NYC Streets


When Europeans first arrived in Manhattan, the area of the present Broad Street was a marsh. Ditches were soon dug to drain it. Later the ditches were widened and deepened to form canals that could accommodate small boats, at least at high tide. By the late 1640s the canals were lined with sheet piling to stabilize both their banks and the narrow streets on either side. The largest canal was the Heere Gracht, which is now Broad Street from Pearl to Beaver Streets. Its narrower continuation, from Beaver Street to a point just south of Exchange Place, was called the Prinzen Gracht. Both were named, perhaps in jest, after two elegant canals that had recently been built in Amsterdam. The Bever Gracht was a branch canal along what is now Beaver Street from Broadway west to about the present New Street. A drawback of the canals was that they also served as open sewers and stank terribly. The British filled them up in 1676.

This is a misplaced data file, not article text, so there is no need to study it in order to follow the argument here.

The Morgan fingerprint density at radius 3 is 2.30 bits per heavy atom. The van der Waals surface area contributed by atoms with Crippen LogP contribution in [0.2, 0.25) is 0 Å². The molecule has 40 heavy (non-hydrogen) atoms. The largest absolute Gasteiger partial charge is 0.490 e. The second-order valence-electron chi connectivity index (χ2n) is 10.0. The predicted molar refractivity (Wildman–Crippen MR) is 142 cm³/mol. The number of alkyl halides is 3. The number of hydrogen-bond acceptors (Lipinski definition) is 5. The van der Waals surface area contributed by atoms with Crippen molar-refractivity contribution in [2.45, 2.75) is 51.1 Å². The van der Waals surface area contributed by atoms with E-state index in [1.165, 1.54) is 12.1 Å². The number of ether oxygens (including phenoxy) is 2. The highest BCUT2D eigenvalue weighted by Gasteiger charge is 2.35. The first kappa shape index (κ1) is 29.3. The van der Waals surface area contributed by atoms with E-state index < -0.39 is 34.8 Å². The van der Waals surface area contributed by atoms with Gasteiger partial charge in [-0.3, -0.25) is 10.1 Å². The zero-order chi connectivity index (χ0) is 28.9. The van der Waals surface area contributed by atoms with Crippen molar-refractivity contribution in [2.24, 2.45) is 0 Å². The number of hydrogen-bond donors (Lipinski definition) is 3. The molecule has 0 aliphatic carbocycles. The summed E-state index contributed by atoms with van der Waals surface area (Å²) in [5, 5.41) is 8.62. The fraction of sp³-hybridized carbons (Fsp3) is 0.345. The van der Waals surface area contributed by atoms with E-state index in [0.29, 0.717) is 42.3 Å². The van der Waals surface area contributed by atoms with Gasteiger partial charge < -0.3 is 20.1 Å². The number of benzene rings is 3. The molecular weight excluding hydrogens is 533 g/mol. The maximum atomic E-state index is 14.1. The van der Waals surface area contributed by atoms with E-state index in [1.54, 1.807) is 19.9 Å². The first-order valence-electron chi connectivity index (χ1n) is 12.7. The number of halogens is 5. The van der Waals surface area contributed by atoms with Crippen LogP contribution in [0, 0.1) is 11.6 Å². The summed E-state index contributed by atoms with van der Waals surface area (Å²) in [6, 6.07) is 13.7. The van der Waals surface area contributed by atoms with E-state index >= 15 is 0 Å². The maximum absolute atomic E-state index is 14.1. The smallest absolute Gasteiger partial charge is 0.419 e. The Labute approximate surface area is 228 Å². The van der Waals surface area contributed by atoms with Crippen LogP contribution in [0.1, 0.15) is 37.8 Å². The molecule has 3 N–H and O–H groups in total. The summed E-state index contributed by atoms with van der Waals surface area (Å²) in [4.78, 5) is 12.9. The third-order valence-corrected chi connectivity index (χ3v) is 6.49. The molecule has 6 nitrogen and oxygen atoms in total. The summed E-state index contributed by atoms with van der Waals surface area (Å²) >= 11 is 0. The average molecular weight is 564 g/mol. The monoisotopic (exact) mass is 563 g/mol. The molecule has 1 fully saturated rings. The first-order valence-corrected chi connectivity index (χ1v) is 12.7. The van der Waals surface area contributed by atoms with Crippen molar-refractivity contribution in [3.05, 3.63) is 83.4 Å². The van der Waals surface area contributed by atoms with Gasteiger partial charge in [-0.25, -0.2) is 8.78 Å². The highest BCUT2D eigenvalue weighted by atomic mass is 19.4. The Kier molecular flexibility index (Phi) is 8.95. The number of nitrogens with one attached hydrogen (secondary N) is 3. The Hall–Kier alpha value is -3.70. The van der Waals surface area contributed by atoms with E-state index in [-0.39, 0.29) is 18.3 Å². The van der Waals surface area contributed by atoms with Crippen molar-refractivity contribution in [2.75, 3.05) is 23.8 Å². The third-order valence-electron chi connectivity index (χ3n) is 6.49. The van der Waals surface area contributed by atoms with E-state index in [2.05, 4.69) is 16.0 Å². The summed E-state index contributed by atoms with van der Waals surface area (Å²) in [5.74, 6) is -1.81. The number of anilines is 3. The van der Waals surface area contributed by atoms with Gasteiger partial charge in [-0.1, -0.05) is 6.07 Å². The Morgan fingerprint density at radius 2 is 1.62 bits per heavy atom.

There were some early schemes for a navigable canal in the vicinity of the present Canal Street but the canal that was actually built was purely a drainage canal.

In 1827 the Haerlem Canal Co. was granted permission to build a canal across Manhattan from the mouth of Harlem Creek, about the present 108th Street on the East River, to Manhattanville on the Hudson River. There was a groundbreaking ceremony the following year but the project never progressed much beyond that.

About 1816 Curtis and John Bolton converted two tidal creeks just south of Marble Hill into a power canal to run the mill of their nearby marble quarry. In the 1890s the Bolton Canal, also known as the Dyckman Canal, was enlarged to form part of the United States Ship Canal, connecting the Hudson and Harlem Rivers.

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